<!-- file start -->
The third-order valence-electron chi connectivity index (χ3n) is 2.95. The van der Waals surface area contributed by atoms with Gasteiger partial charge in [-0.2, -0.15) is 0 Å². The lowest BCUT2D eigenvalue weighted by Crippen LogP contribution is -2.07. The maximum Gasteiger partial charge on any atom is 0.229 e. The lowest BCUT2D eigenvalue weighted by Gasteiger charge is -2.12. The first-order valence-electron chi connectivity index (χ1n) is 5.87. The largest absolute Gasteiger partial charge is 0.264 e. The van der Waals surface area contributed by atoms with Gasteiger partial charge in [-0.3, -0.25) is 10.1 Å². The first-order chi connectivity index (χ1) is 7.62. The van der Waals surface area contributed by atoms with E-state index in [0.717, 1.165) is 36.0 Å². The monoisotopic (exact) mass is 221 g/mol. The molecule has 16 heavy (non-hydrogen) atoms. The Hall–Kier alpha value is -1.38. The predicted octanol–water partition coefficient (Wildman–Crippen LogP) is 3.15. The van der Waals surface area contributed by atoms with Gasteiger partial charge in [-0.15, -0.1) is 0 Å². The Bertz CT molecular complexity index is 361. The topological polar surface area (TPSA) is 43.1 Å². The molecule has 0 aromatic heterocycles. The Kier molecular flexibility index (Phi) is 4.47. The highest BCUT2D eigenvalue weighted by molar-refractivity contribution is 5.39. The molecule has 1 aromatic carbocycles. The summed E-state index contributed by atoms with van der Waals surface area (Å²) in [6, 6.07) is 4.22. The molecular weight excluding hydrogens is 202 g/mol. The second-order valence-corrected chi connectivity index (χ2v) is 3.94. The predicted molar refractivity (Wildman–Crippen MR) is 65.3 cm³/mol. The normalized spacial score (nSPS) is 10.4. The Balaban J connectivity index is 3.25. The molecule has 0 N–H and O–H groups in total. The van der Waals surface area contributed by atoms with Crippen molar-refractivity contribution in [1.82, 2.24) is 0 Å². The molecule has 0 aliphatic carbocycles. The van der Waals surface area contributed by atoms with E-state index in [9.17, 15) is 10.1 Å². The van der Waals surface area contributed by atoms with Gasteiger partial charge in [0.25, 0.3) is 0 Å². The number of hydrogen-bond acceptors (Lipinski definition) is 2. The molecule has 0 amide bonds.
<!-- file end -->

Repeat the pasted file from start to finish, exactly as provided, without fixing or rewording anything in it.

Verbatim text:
The third-order valence-electron chi connectivity index (χ3n) is 2.95. The van der Waals surface area contributed by atoms with Gasteiger partial charge in [-0.2, -0.15) is 0 Å². The lowest BCUT2D eigenvalue weighted by Crippen LogP contribution is -2.07. The maximum Gasteiger partial charge on any atom is 0.229 e. The lowest BCUT2D eigenvalue weighted by Gasteiger charge is -2.12. The first-order valence-electron chi connectivity index (χ1n) is 5.87. The largest absolute Gasteiger partial charge is 0.264 e. The van der Waals surface area contributed by atoms with Gasteiger partial charge in [-0.3, -0.25) is 10.1 Å². The first-order chi connectivity index (χ1) is 7.62. The van der Waals surface area contributed by atoms with E-state index in [0.717, 1.165) is 36.0 Å². The monoisotopic (exact) mass is 221 g/mol. The molecule has 16 heavy (non-hydrogen) atoms. The Hall–Kier alpha value is -1.38. The predicted octanol–water partition coefficient (Wildman–Crippen LogP) is 3.15. The van der Waals surface area contributed by atoms with Gasteiger partial charge in [-0.15, -0.1) is 0 Å². The Bertz CT molecular complexity index is 361. The topological polar surface area (TPSA) is 43.1 Å². The molecule has 0 aromatic heterocycles. The Kier molecular flexibility index (Phi) is 4.47. The highest BCUT2D eigenvalue weighted by molar-refractivity contribution is 5.39. The molecule has 1 aromatic carbocycles. The summed E-state index contributed by atoms with van der Waals surface area (Å²) in [6, 6.07) is 4.22. The molecular weight excluding hydrogens is 202 g/mol. The second-order valence-corrected chi connectivity index (χ2v) is 3.94. The predicted molar refractivity (Wildman–Crippen MR) is 65.3 cm³/mol. The normalized spacial score (nSPS) is 10.4. The Balaban J connectivity index is 3.25. The molecule has 0 N–H and O–H groups in total. The van der Waals surface area contributed by atoms with Crippen molar-refractivity contribution in [1.82, 2.24) is 0 Å². The molecule has 0 aliphatic carbocycles. The van der Waals surface area contributed by atoms with E-state index in [9.17, 15) is 10.1 Å². The van der Waals surface area contributed by atoms with Gasteiger partial charge in [0.25, 0.3) is 0 Å². The number of hydrogen-bond acceptors (Lipinski definition) is 2. The molecule has 0 amide bonds.